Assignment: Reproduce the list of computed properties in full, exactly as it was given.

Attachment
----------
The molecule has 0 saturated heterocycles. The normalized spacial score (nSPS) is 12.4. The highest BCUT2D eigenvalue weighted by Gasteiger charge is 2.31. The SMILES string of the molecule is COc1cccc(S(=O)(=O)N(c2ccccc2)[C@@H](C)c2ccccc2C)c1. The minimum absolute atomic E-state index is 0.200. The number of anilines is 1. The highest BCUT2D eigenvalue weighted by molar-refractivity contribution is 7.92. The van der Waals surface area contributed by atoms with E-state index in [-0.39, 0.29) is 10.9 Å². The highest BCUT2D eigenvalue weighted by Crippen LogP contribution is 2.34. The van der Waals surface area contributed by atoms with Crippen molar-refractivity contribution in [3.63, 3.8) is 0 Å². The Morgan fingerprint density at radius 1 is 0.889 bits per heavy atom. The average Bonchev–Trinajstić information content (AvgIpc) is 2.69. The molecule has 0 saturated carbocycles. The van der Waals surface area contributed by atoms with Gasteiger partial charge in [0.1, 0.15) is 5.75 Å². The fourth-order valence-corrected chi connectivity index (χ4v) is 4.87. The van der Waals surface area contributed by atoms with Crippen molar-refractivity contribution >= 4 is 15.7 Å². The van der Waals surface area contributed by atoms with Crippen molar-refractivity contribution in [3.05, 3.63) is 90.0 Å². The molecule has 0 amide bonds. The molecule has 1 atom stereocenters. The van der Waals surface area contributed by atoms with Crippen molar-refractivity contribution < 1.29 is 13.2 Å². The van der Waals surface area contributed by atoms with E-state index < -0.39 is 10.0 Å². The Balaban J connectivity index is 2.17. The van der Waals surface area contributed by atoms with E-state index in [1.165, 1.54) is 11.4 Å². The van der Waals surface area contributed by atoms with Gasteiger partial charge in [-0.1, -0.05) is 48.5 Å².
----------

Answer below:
The molecule has 0 saturated heterocycles. The normalized spacial score (nSPS) is 12.4. The highest BCUT2D eigenvalue weighted by Gasteiger charge is 2.31. The SMILES string of the molecule is COc1cccc(S(=O)(=O)N(c2ccccc2)[C@@H](C)c2ccccc2C)c1. The minimum absolute atomic E-state index is 0.200. The number of anilines is 1. The highest BCUT2D eigenvalue weighted by molar-refractivity contribution is 7.92. The van der Waals surface area contributed by atoms with E-state index in [-0.39, 0.29) is 10.9 Å². The highest BCUT2D eigenvalue weighted by Crippen LogP contribution is 2.34. The van der Waals surface area contributed by atoms with Crippen molar-refractivity contribution in [3.63, 3.8) is 0 Å². The Morgan fingerprint density at radius 1 is 0.889 bits per heavy atom. The average Bonchev–Trinajstić information content (AvgIpc) is 2.69. The molecule has 0 saturated carbocycles. The van der Waals surface area contributed by atoms with Gasteiger partial charge in [0.1, 0.15) is 5.75 Å². The fourth-order valence-corrected chi connectivity index (χ4v) is 4.87. The van der Waals surface area contributed by atoms with Crippen molar-refractivity contribution >= 4 is 15.7 Å². The van der Waals surface area contributed by atoms with Crippen molar-refractivity contribution in [3.05, 3.63) is 90.0 Å². The molecule has 0 amide bonds. The molecule has 1 atom stereocenters. The van der Waals surface area contributed by atoms with Crippen molar-refractivity contribution < 1.29 is 13.2 Å². The van der Waals surface area contributed by atoms with E-state index < -0.39 is 10.0 Å². The Balaban J connectivity index is 2.17. The van der Waals surface area contributed by atoms with E-state index in [1.165, 1.54) is 11.4 Å². The van der Waals surface area contributed by atoms with Gasteiger partial charge in [-0.1, -0.05) is 48.5 Å².